Safety zone: City to study bollards for Boardwalk

No shoes, no problem: Cathy Hay kicks off her shoes and enjoys a stroll on the wooden Boardwalk.
Photo by Georgine Benvenuto

A few weeks after two local pols called on the city to make Coney Island’s Riegelmann Boardwalk safer for pedestrians by installing fortified safety bollards at vehicle access points, the Parks Department confirmed that it is working with the police to study the proposal and determine how best to make the iconic walkway safer for the 14 million people who visit it each year.

In the wake of the Oct. 31 truck attack that killed eight and injured 11 in Manhattan, Councilmen Mark Treyger (D–Coney Island) and Chaim Deutsch (D–Sheepshead Bay) sent letters to Mayor DeBlasio, Police Commissioner James O’Neill, Parks Commissioner Mitchell Silver, and Department of Transportation commissioner Polly Trottenberg asking them to work together to fund and install retractable, fortified bollards at certain entry points to the Riegelmann Boardwalk to block vehicle access except for authorized city vehicles.

Councilman Treyger said in a statement that the city should prioritize protecting the Boardwalk since it is such a popular destination, and since open spaces like it have increasingly become the targets of terrorists.

“The Coney Island Boardwalk is one of our city’s most iconic destinations, enjoyed by Coney Islanders, residents from across the city, and tourists alike,” Treyger said. “The Oct. 31 attack in Tribeca and the vehicular attacks we have recently witnessed around the world are a reminder that we need to implement safety measures to protect pedestrians at our most frequently visited attractions.”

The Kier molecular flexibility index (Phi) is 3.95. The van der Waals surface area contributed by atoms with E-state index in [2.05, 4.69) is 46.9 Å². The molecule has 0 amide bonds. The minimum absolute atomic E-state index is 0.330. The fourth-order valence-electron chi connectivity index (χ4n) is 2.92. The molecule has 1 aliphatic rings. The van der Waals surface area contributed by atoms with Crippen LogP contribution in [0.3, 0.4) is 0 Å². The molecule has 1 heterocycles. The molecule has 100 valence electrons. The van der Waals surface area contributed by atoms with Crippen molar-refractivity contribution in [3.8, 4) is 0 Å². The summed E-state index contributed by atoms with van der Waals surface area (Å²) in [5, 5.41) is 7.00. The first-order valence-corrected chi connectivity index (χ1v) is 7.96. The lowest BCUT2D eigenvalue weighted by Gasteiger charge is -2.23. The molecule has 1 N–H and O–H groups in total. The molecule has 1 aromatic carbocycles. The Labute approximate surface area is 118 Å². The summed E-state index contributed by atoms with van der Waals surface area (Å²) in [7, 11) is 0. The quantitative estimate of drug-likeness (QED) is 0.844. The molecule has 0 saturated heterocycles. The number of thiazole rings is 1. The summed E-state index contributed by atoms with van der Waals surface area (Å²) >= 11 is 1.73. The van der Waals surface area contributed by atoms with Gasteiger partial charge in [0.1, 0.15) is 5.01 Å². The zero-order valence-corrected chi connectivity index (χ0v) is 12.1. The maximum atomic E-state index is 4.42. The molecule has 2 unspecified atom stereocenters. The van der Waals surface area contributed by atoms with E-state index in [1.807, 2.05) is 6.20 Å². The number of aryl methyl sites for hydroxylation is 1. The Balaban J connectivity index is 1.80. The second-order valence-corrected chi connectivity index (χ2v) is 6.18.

The Boardwalk is under the jurisdiction of the Parks Department, which received the original letter from the pols on Nov. 9, a spokeswoman confirmed. But the spokeswoman would how long the department’s evaluation of the Boardwalk safety proposal will be finished, only saying that there are currently no finalized plans and that Parks continues to work with the police department to ensure the safety of the Boardwalk and those who use it.

A spokesman for Councilman Treyger said that the office did not specify in the letter where along the boardwalk or at how many access points the bollards should be installed, but that they are calling for the city to install them at any place where a vehicle can access the boardwalk. The spokeswoman from the Parks Department said that there are approximately 32 entry points for emergency and maintenance vehicles along the Boardwalk.

In August, New York Magazine reported that a single bollard can cost around $2,500, with installation costing up to the same amount.

Both Treyger and Deutsch have been calling for protective bollards at the Boardwalk since April, after a truck attack in Stockholm killed four people.

Reach reporter Julianne McShane at (718) 260–2523 or by e-mail at jmcshane@cnglocal.com. Follow her on Twitter @juliannemcshane.

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